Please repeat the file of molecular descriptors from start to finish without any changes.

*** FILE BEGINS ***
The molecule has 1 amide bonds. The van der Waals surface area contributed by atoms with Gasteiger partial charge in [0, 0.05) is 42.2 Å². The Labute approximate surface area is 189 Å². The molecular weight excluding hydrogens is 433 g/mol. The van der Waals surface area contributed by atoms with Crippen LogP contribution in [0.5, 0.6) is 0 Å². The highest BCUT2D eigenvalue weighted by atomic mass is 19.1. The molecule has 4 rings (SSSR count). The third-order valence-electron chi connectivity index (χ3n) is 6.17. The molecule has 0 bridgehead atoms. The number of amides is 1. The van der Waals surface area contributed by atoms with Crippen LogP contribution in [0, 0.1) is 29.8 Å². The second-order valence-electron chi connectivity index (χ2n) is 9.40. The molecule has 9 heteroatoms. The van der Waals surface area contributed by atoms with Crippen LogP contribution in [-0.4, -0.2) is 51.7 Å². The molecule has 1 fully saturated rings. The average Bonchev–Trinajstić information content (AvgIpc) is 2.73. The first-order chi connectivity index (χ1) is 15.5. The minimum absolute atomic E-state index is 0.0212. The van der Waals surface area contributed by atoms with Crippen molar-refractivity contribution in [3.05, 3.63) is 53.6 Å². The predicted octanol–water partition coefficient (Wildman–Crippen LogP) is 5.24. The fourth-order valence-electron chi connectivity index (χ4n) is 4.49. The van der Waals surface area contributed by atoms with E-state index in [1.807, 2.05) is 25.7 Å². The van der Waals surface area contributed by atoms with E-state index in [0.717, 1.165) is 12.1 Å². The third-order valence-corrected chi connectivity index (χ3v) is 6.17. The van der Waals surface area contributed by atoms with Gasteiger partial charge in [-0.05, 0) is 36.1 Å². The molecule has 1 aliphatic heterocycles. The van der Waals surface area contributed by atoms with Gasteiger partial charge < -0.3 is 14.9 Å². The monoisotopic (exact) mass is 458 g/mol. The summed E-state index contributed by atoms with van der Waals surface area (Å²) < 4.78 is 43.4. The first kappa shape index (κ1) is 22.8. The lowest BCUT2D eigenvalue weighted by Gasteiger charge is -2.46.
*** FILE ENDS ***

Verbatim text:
The molecule has 1 amide bonds. The van der Waals surface area contributed by atoms with Gasteiger partial charge in [0, 0.05) is 42.2 Å². The Labute approximate surface area is 189 Å². The molecular weight excluding hydrogens is 433 g/mol. The van der Waals surface area contributed by atoms with Crippen LogP contribution in [0.5, 0.6) is 0 Å². The highest BCUT2D eigenvalue weighted by atomic mass is 19.1. The molecule has 4 rings (SSSR count). The third-order valence-electron chi connectivity index (χ3n) is 6.17. The molecule has 0 bridgehead atoms. The number of amides is 1. The van der Waals surface area contributed by atoms with Crippen LogP contribution in [0, 0.1) is 29.8 Å². The second-order valence-electron chi connectivity index (χ2n) is 9.40. The molecule has 9 heteroatoms. The van der Waals surface area contributed by atoms with Crippen LogP contribution in [-0.4, -0.2) is 51.7 Å². The molecule has 1 fully saturated rings. The average Bonchev–Trinajstić information content (AvgIpc) is 2.73. The first-order chi connectivity index (χ1) is 15.5. The minimum absolute atomic E-state index is 0.0212. The van der Waals surface area contributed by atoms with Crippen molar-refractivity contribution in [3.05, 3.63) is 53.6 Å². The predicted octanol–water partition coefficient (Wildman–Crippen LogP) is 5.24. The fourth-order valence-electron chi connectivity index (χ4n) is 4.49. The van der Waals surface area contributed by atoms with E-state index in [1.807, 2.05) is 25.7 Å². The van der Waals surface area contributed by atoms with E-state index in [0.717, 1.165) is 12.1 Å². The third-order valence-corrected chi connectivity index (χ3v) is 6.17. The van der Waals surface area contributed by atoms with Gasteiger partial charge in [-0.05, 0) is 36.1 Å². The molecule has 1 aliphatic heterocycles. The van der Waals surface area contributed by atoms with Gasteiger partial charge < -0.3 is 14.9 Å². The monoisotopic (exact) mass is 458 g/mol. The summed E-state index contributed by atoms with van der Waals surface area (Å²) < 4.78 is 43.4. The first kappa shape index (κ1) is 22.8. The lowest BCUT2D eigenvalue weighted by Gasteiger charge is -2.46.